With regional simulation, UN agency boosts readiness for foot and mouth disease in Balkans
The Balkans has been given special attention by the European Commission for the control of Foot-and-Mouth Disease, the Secretariat of which is based at Food and Agriculture Organization (FAO), because of its proximity to infected countries further south and east and because the region comprises both EU and non-EU member countries.
“The simulation exercise in the Balkans is important to the countries involved as it presents an opportunity to run a first test of their state of preparedness since the last major crisis in the region in 2011, when Bulgaria had to control outbreaks in wildlife and domestic animals,”said Keith Sumption, Executive Secretary of the Commission, after the exercise.
Bulgaria, Serbia and The former Yugoslav Republic of Macedonia were the subjects of the desktop simulation, where government veterinary services projected a simultaneous outbreak of foot-and-mouth disease in the three countries, testing the participating countries’ abilities to prevent spread, as well as their coordination and cooperation.
“The observers were impressed by the response,” said Sumption. “The exercise met its target of testing the management response to a complex and evolving FMD outbreak, including testing capacity to communicate within and between the countries and with international organizations, and the ability to prioritise tasks at national and local level.”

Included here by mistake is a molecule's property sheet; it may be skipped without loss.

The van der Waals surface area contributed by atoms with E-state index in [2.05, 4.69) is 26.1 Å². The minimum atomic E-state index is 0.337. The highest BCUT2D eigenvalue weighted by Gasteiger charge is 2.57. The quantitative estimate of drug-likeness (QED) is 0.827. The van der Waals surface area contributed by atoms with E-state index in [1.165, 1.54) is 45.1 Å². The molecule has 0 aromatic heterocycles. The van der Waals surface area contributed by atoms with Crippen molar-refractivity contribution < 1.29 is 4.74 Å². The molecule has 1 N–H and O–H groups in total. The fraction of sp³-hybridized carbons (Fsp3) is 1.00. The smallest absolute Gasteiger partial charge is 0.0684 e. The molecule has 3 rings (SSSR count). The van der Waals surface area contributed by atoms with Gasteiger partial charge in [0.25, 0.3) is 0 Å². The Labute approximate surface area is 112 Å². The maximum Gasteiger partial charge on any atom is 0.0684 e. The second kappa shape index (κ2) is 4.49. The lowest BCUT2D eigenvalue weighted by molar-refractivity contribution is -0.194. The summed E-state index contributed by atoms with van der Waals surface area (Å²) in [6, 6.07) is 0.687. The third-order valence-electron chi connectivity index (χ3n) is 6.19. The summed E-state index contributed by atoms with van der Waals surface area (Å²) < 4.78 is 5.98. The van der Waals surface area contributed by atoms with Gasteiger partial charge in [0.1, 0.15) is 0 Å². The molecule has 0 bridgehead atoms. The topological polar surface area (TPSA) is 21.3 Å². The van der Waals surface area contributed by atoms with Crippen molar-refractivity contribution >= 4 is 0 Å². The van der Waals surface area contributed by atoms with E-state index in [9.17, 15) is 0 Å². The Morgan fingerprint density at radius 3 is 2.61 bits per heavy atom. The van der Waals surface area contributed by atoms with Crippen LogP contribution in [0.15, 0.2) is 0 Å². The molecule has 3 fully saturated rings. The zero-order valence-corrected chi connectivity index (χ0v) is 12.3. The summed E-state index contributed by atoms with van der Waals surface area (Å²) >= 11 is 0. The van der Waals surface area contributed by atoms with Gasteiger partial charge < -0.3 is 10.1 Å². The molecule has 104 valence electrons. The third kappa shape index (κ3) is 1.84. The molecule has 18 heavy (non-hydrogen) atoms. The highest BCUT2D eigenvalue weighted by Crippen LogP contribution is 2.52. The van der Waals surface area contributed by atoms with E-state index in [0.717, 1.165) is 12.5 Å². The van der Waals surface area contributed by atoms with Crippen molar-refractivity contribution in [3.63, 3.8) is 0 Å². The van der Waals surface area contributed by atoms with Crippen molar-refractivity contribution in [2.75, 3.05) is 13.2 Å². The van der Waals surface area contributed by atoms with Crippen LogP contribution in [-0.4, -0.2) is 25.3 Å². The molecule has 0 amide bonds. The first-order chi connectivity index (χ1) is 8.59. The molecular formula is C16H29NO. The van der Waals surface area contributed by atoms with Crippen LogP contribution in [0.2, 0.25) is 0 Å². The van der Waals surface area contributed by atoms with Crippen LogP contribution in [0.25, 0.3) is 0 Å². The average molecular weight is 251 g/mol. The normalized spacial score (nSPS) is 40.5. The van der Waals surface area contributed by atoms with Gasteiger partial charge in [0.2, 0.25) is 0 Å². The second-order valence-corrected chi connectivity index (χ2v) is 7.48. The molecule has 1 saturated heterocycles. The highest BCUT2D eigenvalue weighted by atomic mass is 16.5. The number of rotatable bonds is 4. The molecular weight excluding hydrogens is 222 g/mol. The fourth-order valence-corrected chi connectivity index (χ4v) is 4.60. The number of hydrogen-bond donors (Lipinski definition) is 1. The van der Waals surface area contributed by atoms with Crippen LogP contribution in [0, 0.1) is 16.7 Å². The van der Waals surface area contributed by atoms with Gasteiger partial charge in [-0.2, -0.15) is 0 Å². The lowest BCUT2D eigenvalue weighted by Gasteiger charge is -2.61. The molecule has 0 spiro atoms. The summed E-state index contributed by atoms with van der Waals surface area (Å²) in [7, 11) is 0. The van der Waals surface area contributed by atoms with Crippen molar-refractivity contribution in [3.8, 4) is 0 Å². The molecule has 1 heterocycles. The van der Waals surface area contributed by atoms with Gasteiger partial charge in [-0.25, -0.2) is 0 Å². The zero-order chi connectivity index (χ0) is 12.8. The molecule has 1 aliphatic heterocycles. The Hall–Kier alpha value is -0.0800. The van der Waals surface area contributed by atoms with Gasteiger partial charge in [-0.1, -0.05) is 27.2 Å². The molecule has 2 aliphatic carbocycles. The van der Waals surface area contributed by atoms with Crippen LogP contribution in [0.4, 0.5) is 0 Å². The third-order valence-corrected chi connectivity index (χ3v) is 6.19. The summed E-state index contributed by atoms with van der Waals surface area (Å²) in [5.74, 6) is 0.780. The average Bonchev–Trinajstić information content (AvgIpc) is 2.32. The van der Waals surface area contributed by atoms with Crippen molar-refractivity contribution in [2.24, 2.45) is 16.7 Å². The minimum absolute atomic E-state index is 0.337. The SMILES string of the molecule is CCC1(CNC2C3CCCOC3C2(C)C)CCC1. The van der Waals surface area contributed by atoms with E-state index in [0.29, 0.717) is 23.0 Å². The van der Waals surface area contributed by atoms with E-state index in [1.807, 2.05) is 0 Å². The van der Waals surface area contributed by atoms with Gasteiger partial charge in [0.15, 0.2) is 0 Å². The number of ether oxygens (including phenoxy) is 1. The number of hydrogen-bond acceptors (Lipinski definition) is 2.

Although not dangerous to human health, foot-and-mouth disease, which is a virus affecting cloven-hoofed animals, such as cattle, buffaloes, pigs, sheep, goats and deer, causes serious production losses, constraints on international trade and can impact activities like tourism.
An outbreak in the United Kingdom in 2001 cost that country $16 billion and resulted in 10 million sheep and cattle being culled in order to halt further spread of the virus.
Around 40 countries each year declare epidemics annually and, although European Union States are currently virus free, it is present in parts of in the European neighbourhood and in around 100 countries in Africa, the Middle East, large parts of the Eurasian landmass and some areas in South America.
In recent years, the Commission, which runs a broad programme to strengthen the capacity of veterinary services in Europe, has trained around 500 veterinarians across Europe in immediate response capabilities. It has also established an emergency training course for vets for crisis situations and built a knowledge bank to share experience and improve simulation exercises.
A second multi-country simulation exercise is being planned in the Balkans in July, which aims to incorporate lessons learned from the recent exercise and include field activities.
“Simulation exercises are an effective way to identify weaknesses that could result in catastrophic consequences in a real crisis, and to bring attention to the need for investment in preparedness,” said Sumption.